[This is a guest post by Konrad M. Lawson, a graduate student studying modern East Asian history and founder of froginawell.net. Konrad has contributed several recent posts on managing photos from archives.--@jbj]
Encryption is not just for spies and gangsters. Anyone who is active online already benefits from it in a host of transactions with banks, web retailers and during most account logins. It is essential for the protection of our personal and financial data. In the realm of email communications, however, there are many occasions when an extra layer of protection is needed to protect a party or the information they send, especially when we are living in or communicate with people who are in states that with very limited civil liberties: the professor who is getting updates from a student doing sensitive research in an authoritarian country, the researcher who is receiving advice from a friendly state archivist on what unclassified-but-maybe-they-shoulda-been documents to request, a sociologist who is studying the formation and development of dissident networks, or anyone who has friends that might be at risk if they spread their views and information they have.
Unfortunately, much of the information online about email encryption and cryptography is unnecessarily detailed and complex. Most people just want to know, “How do I exchange email with person X without anyone else reading it?” They may not be interested in prime factorization, rainbow tables, and cryptographic salts. On the other hand, in order to effectively use any of the popular systems for secure email exchange there are still some basic concepts that need to be understood.
The leading method for exchanging secure email messages with a large number of people is called public-key, or asymmetric encryption. My own experience suggests that it can be somewhat confusing to new users, a problem compounded by the often highly technical explanations found in software manuals and on websites. The following is a custom version of my favorite way for explaining how public-key encryption works:
Professor More receives a letter from his friend in Italy, Professor Erasmus. “What’s up Tom? I wanted to get your thoughts on a draft syllabus I put together for a course entitled, ‘Can Folly Speak? Corruption and Superstition in Early Modern Europe’” Unfortunately, as Prof. Erasmus adds in his letter, the course outline might lead to some misunderstandings, so he wants only his friend to see it.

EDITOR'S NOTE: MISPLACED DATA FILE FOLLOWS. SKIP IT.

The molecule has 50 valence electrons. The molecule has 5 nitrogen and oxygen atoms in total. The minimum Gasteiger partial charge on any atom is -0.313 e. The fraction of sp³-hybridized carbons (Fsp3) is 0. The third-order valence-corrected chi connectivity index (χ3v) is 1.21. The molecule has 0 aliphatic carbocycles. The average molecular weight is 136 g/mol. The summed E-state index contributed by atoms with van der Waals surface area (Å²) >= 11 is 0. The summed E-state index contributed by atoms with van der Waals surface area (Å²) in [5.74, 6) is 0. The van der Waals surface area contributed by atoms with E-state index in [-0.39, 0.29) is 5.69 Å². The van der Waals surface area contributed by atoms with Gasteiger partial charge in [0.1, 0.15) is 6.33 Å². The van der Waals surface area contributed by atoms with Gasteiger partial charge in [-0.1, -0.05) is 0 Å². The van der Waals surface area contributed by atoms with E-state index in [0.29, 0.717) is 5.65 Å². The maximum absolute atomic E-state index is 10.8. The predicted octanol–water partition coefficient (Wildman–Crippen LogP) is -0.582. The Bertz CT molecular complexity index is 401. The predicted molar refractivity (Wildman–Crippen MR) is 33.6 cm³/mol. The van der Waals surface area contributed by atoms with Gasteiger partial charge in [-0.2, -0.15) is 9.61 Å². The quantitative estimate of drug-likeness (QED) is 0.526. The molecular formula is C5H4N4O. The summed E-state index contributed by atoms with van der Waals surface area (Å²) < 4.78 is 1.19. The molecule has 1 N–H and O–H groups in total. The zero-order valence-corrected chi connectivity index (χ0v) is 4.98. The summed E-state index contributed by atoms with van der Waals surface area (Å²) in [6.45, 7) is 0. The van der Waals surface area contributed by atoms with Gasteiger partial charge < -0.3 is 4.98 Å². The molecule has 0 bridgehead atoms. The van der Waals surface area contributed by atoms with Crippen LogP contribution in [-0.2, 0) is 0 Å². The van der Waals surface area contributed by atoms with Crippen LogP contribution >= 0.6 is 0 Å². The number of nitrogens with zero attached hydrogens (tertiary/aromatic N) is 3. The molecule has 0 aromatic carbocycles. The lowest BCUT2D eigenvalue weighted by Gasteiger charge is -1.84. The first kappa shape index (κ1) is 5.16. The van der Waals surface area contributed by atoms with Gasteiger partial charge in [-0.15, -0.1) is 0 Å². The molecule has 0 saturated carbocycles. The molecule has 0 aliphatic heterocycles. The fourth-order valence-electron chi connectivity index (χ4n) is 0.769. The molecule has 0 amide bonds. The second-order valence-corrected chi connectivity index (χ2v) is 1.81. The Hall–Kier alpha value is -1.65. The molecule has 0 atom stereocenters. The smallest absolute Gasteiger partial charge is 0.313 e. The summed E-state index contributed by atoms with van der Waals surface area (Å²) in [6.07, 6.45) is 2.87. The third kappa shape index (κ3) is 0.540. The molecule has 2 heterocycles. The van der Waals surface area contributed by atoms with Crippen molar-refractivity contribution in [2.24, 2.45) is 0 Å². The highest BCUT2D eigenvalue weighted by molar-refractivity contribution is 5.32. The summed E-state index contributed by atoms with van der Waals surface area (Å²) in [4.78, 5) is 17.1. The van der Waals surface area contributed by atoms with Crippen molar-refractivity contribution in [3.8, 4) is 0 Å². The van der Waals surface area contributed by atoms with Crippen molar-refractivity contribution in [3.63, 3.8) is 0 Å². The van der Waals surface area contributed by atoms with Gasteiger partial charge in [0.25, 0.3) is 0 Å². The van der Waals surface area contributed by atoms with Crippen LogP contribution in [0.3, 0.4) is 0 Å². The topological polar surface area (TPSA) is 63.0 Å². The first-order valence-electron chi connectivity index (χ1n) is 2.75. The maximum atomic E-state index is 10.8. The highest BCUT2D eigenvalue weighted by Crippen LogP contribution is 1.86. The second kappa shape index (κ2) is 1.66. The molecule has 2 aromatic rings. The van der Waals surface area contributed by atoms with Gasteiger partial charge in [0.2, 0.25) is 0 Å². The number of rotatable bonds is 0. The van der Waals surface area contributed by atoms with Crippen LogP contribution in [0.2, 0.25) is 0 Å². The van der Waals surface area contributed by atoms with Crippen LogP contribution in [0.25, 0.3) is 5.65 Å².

What to do? He could lock the document in a box, and somehow send the key to Prof. More, but what happens if someone intercepts and copies that key along the way? The two come up with an ingenious solution: Prof. More and Prof. Erasmus send each other an open padlock, but keep the key. Prof. Erasmus places his syllabus in a box, locks it with Prof. More’s padlock and sends it to him. Prof. More then opens the box, locked with his own padlock, using the key he kept. When he is ready to send back his comments, Prof. More places the document into the box, but this time locks it with the open padlock that Prof. Erasmus sent him. Prof. Erasmus receives the returned box and opens it with his own key. No one who intercepts the box or the exchanged locks ever gets a chance to steal a key since they never leave the possession of the owner.
This little story reveals two of the most basic concepts behind public-key encryption:
- Whenever a message is sent it is encrypted with the recipient’s lock, not one’s own.
- The system only works if Prof. Erasmus is sure that the padlock he was originally sent and uses to lock the box indeed came from Prof. More and wasn’t, for example, intercepted and craftily switched out with another lock belonging to crazy grad student Ulrich, who is always trying to twist his words to suit his own radical agenda.
Keeping the story above in mind, let us see how it parallels elements in the world of public-key encryption and email:
Using his encryption software Prof. More creates two connected ‘encryption keys.’ He keeps one private, and reveals it to no one. This ‘private key’ corresponds to the key in our story, and exists as a small file on his iUtopia computer. The other ‘public key,’ which, somewhat confusingly, corresponds to the open padlock in our story, only has the ability to encrypt a message, that is, to lock a box, such that only Prof. More’s ‘private key’ can unlock it. Prof. More wants all of his friends to have this ‘public key’ so they can send him encrypted email whenever they like. Also, to prevent Ulrich from fooling Prof. Erasmus by giving him another ‘public key’ and claiming that it is from Prof. More, instead of merely emailing his friends copies of this ‘public key’ Prof. More also puts a copy of the key on his homepage (as I do) and registers it with one or more open depositories of public keys called key servers. For every person Prof. More wishes to communicate securely with, he will need a copy of their public key in order to encrypt his messages to them.
I have not addressed another important but somewhat less confusing level of authentication used called ‘digital signatures’ that prevents Ulrich from posing as Prof. Erasmus when he sends an encrypted message to Prof. More, or discussed expiration and revocation of keys which constitutes another aspect of email security. I do hope the posting has made clear the often confusing role of public and private encryption keys that is the heart of a lot of email encryption today. In a separate posting I want to shift to a discussion of the specific software options out there that will allow you to create and manage keys, and integrate encryption into your email workflow.
How about you? Do you use public-key encryption? How have you persuaded others to do so? Let us know in comments!
Image by Flickr user ell brown / Creative Commons licensed.Return to Top